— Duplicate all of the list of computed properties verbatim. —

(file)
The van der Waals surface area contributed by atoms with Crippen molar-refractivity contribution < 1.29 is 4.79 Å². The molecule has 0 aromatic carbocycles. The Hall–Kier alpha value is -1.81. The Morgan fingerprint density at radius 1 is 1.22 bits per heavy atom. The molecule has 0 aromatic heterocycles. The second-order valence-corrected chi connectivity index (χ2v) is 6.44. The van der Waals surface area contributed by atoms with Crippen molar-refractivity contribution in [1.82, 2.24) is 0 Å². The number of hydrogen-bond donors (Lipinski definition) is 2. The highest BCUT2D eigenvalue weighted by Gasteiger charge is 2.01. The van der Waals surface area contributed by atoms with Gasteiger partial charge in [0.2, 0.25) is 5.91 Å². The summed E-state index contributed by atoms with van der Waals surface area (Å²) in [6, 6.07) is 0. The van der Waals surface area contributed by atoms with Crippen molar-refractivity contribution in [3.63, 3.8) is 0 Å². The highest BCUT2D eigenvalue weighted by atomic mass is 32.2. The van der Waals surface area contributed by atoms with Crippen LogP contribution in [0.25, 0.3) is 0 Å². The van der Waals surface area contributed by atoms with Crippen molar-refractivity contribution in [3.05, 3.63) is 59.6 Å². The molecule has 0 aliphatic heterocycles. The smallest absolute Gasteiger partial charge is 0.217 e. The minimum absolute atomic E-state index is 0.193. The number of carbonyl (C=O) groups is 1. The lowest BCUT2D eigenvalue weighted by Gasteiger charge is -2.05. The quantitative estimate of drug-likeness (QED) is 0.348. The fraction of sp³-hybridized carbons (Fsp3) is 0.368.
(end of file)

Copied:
The van der Waals surface area contributed by atoms with Crippen molar-refractivity contribution < 1.29 is 4.79 Å². The molecule has 0 aromatic carbocycles. The Hall–Kier alpha value is -1.81. The Morgan fingerprint density at radius 1 is 1.22 bits per heavy atom. The molecule has 0 aromatic heterocycles. The second-order valence-corrected chi connectivity index (χ2v) is 6.44. The van der Waals surface area contributed by atoms with Crippen molar-refractivity contribution in [1.82, 2.24) is 0 Å². The number of hydrogen-bond donors (Lipinski definition) is 2. The highest BCUT2D eigenvalue weighted by Gasteiger charge is 2.01. The van der Waals surface area contributed by atoms with Gasteiger partial charge in [0.2, 0.25) is 5.91 Å². The summed E-state index contributed by atoms with van der Waals surface area (Å²) in [6, 6.07) is 0. The van der Waals surface area contributed by atoms with Crippen molar-refractivity contribution in [3.63, 3.8) is 0 Å². The highest BCUT2D eigenvalue weighted by atomic mass is 32.2. The van der Waals surface area contributed by atoms with Crippen LogP contribution in [0.25, 0.3) is 0 Å². The van der Waals surface area contributed by atoms with Crippen molar-refractivity contribution in [3.05, 3.63) is 59.6 Å². The molecule has 0 aliphatic heterocycles. The smallest absolute Gasteiger partial charge is 0.217 e. The minimum absolute atomic E-state index is 0.193. The number of carbonyl (C=O) groups is 1. The lowest BCUT2D eigenvalue weighted by Gasteiger charge is -2.05. The quantitative estimate of drug-likeness (QED) is 0.348. The fraction of sp³-hybridized carbons (Fsp3) is 0.368.